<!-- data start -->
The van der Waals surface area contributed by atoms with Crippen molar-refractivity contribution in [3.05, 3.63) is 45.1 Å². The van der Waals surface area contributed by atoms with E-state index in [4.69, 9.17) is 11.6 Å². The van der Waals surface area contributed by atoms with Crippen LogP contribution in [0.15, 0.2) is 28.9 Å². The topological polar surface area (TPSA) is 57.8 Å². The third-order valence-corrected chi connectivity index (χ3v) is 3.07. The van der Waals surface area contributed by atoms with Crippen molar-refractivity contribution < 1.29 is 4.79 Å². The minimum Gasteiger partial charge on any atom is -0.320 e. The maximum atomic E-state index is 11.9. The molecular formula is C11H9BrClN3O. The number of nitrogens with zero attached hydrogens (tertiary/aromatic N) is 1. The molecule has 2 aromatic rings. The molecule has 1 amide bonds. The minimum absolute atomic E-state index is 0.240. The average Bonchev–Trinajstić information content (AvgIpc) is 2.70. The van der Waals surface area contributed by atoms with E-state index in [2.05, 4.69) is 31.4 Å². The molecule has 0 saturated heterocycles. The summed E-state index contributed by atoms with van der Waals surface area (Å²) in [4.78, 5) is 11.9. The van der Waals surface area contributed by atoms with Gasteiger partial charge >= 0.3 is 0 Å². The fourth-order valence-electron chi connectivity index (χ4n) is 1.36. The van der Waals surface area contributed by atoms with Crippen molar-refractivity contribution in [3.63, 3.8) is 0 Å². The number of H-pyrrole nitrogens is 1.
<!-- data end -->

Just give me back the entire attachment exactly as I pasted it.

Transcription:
The van der Waals surface area contributed by atoms with Crippen molar-refractivity contribution in [3.05, 3.63) is 45.1 Å². The van der Waals surface area contributed by atoms with E-state index in [4.69, 9.17) is 11.6 Å². The van der Waals surface area contributed by atoms with Crippen LogP contribution in [0.15, 0.2) is 28.9 Å². The topological polar surface area (TPSA) is 57.8 Å². The third-order valence-corrected chi connectivity index (χ3v) is 3.07. The van der Waals surface area contributed by atoms with Crippen molar-refractivity contribution < 1.29 is 4.79 Å². The minimum Gasteiger partial charge on any atom is -0.320 e. The maximum atomic E-state index is 11.9. The molecular formula is C11H9BrClN3O. The number of nitrogens with zero attached hydrogens (tertiary/aromatic N) is 1. The molecule has 2 aromatic rings. The molecule has 1 amide bonds. The minimum absolute atomic E-state index is 0.240. The average Bonchev–Trinajstić information content (AvgIpc) is 2.70. The van der Waals surface area contributed by atoms with E-state index in [2.05, 4.69) is 31.4 Å². The molecule has 0 saturated heterocycles. The summed E-state index contributed by atoms with van der Waals surface area (Å²) in [4.78, 5) is 11.9. The van der Waals surface area contributed by atoms with Gasteiger partial charge >= 0.3 is 0 Å². The fourth-order valence-electron chi connectivity index (χ4n) is 1.36. The van der Waals surface area contributed by atoms with Crippen molar-refractivity contribution in [3.63, 3.8) is 0 Å². The number of H-pyrrole nitrogens is 1.